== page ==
when to transplant asters, mums, daisies, etc?

Hello,
Stores sell asters at this time of year, because they are in bloom (in the Northern hemisphere, anyway). But bloom time does not necessarily mean planting time. When is the right time of year to transplant aster, mums, daisies, etc? I've heard lots of different answers to that question, and it would be nice to get the *right* answer.
Thank you!
Ted Shoemaker, certified Gray Thumb
Madison, Wisconsin, US
USDA zone 4/5 AHS heat zone 4/5 Sunset zone 43
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Keep in mind that many of those plants are bought by people who will use them as house plants for a month or two and then throw them away. If Madison's anything like upstate NY, you'll see those plants in stores until they run out. Here, that can be as late as Thanksgiving. If you want to plant them, the idea time is mid to late September, or more generally, whatever date gives them 4-6 weeks of UNfrozen ground so they can begin establishing a root system.
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On 10/7/06 10:05 PM, in article M1ZVg.2545$ snipped-for-privacy@news02.roc.ny,

Optimally, I'd do all that in the spring. One trick you might use is overwintering them in the pot tucked into your leaf pile and covered with another inch or more of chopped leaves. Uncover as early as possible in the spring and transplant when the soil is workable again. It won't be 100% survival, but you should manage a goodly percentage.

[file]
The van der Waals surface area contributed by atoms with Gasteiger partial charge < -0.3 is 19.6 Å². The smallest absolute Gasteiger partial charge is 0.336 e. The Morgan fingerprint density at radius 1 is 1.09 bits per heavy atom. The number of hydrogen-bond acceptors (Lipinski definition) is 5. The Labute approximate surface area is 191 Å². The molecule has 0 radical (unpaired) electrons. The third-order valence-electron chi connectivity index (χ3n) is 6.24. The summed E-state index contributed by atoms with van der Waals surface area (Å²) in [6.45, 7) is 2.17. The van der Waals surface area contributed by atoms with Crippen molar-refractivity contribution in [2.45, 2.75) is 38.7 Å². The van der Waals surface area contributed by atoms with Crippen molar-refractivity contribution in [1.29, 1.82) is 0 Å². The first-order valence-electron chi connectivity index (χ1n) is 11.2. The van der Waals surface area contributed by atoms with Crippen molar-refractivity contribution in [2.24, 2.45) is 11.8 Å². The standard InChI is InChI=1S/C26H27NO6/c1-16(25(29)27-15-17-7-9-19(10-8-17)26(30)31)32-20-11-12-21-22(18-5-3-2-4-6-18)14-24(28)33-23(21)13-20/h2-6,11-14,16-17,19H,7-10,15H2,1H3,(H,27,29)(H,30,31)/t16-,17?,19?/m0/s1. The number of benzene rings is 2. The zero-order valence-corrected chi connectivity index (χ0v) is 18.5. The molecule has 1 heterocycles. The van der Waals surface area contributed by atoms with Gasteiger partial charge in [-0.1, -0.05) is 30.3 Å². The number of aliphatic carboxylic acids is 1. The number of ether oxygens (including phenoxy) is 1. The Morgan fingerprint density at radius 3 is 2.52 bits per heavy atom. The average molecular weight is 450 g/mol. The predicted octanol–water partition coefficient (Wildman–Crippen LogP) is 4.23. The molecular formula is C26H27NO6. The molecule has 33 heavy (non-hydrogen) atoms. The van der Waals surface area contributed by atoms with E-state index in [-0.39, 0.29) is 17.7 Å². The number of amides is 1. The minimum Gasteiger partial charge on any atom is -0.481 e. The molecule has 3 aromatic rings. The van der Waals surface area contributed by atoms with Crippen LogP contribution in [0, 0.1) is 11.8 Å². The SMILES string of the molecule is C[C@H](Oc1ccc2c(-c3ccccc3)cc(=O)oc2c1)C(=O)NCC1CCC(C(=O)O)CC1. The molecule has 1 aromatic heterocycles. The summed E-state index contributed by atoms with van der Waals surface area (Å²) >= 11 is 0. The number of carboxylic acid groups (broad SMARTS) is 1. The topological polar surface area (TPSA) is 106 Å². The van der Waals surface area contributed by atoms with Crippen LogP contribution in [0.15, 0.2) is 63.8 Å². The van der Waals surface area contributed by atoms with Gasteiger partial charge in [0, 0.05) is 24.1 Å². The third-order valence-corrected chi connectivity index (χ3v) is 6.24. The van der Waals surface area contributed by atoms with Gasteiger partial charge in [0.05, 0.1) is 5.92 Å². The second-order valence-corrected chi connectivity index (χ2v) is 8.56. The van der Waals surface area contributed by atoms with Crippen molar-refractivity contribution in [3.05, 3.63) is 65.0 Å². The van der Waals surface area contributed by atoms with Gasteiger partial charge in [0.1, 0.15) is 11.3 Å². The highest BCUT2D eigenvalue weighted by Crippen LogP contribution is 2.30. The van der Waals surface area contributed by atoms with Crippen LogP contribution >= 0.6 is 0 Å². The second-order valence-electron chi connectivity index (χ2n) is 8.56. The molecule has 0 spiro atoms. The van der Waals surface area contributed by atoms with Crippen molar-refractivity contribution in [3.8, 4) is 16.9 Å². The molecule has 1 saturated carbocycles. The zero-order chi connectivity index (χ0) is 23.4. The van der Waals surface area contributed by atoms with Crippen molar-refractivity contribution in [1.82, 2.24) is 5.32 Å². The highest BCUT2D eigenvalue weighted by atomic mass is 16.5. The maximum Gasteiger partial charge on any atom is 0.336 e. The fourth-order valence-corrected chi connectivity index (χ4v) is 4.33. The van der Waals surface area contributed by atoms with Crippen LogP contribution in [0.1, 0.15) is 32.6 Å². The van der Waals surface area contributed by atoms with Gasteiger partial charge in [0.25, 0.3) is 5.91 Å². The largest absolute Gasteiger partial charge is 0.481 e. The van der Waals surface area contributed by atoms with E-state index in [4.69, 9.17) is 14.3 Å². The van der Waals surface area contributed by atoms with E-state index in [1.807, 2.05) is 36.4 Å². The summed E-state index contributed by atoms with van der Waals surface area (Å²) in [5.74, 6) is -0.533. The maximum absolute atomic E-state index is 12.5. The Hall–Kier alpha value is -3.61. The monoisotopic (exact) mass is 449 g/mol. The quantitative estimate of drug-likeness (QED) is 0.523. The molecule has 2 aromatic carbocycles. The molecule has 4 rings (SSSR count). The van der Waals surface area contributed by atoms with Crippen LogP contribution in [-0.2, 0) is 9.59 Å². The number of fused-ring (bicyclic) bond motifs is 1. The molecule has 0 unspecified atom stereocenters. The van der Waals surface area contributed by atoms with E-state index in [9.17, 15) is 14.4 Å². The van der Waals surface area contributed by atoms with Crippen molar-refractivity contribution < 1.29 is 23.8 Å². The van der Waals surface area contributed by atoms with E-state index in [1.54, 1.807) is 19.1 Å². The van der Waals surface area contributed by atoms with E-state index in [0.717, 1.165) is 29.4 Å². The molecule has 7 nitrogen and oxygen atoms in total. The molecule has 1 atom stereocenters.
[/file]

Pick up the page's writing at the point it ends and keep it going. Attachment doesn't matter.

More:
Cheryl
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The plants in question often struggle to survive in zone 5. Why would you not want to get them in the ground? In pots, their roots are more likely to suffer physical damage from repeated thawing and freezing.
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On 10/8/06 1:07 AM, in article oI%Vg.2577$ snipped-for-privacy@news02.roc.ny,

ground shrouded in chopped leaves with 80%. I think the chopped leaves supply a more reliable temperature as they freeze and stay frozen while the main garden (being in full sun) has unreliable snow cover and the plants are subject to heaving. You could also sink potted plants to avoid heaving.
Good Luck,
Cheryl
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